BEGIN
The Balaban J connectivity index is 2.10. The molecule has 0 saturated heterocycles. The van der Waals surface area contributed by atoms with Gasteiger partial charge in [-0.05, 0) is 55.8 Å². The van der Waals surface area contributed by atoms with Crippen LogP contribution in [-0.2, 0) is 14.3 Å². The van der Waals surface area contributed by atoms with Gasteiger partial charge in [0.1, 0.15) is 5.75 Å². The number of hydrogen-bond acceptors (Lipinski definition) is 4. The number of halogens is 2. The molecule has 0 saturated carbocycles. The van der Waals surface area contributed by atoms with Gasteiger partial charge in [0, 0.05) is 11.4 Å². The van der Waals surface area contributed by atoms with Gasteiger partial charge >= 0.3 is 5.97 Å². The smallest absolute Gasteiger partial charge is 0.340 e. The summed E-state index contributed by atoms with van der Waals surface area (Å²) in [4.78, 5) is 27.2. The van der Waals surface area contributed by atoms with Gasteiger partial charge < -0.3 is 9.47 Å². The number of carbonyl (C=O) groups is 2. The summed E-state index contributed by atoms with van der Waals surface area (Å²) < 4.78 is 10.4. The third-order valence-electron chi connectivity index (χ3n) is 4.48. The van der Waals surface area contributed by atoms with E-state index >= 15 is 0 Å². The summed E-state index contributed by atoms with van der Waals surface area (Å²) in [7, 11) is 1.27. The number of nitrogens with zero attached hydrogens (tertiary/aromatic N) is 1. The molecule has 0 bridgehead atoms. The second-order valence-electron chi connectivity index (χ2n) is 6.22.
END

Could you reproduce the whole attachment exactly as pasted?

The Balaban J connectivity index is 2.10. The molecule has 0 saturated heterocycles. The van der Waals surface area contributed by atoms with Gasteiger partial charge in [-0.05, 0) is 55.8 Å². The van der Waals surface area contributed by atoms with Crippen LogP contribution in [-0.2, 0) is 14.3 Å². The van der Waals surface area contributed by atoms with Gasteiger partial charge in [0.1, 0.15) is 5.75 Å². The number of hydrogen-bond acceptors (Lipinski definition) is 4. The number of halogens is 2. The molecule has 0 saturated carbocycles. The van der Waals surface area contributed by atoms with Gasteiger partial charge in [0, 0.05) is 11.4 Å². The van der Waals surface area contributed by atoms with Gasteiger partial charge >= 0.3 is 5.97 Å². The smallest absolute Gasteiger partial charge is 0.340 e. The summed E-state index contributed by atoms with van der Waals surface area (Å²) in [4.78, 5) is 27.2. The van der Waals surface area contributed by atoms with Gasteiger partial charge < -0.3 is 9.47 Å². The number of carbonyl (C=O) groups is 2. The summed E-state index contributed by atoms with van der Waals surface area (Å²) < 4.78 is 10.4. The third-order valence-electron chi connectivity index (χ3n) is 4.48. The van der Waals surface area contributed by atoms with E-state index >= 15 is 0 Å². The summed E-state index contributed by atoms with van der Waals surface area (Å²) in [7, 11) is 1.27. The number of nitrogens with zero attached hydrogens (tertiary/aromatic N) is 1. The molecule has 0 bridgehead atoms. The second-order valence-electron chi connectivity index (χ2n) is 6.22.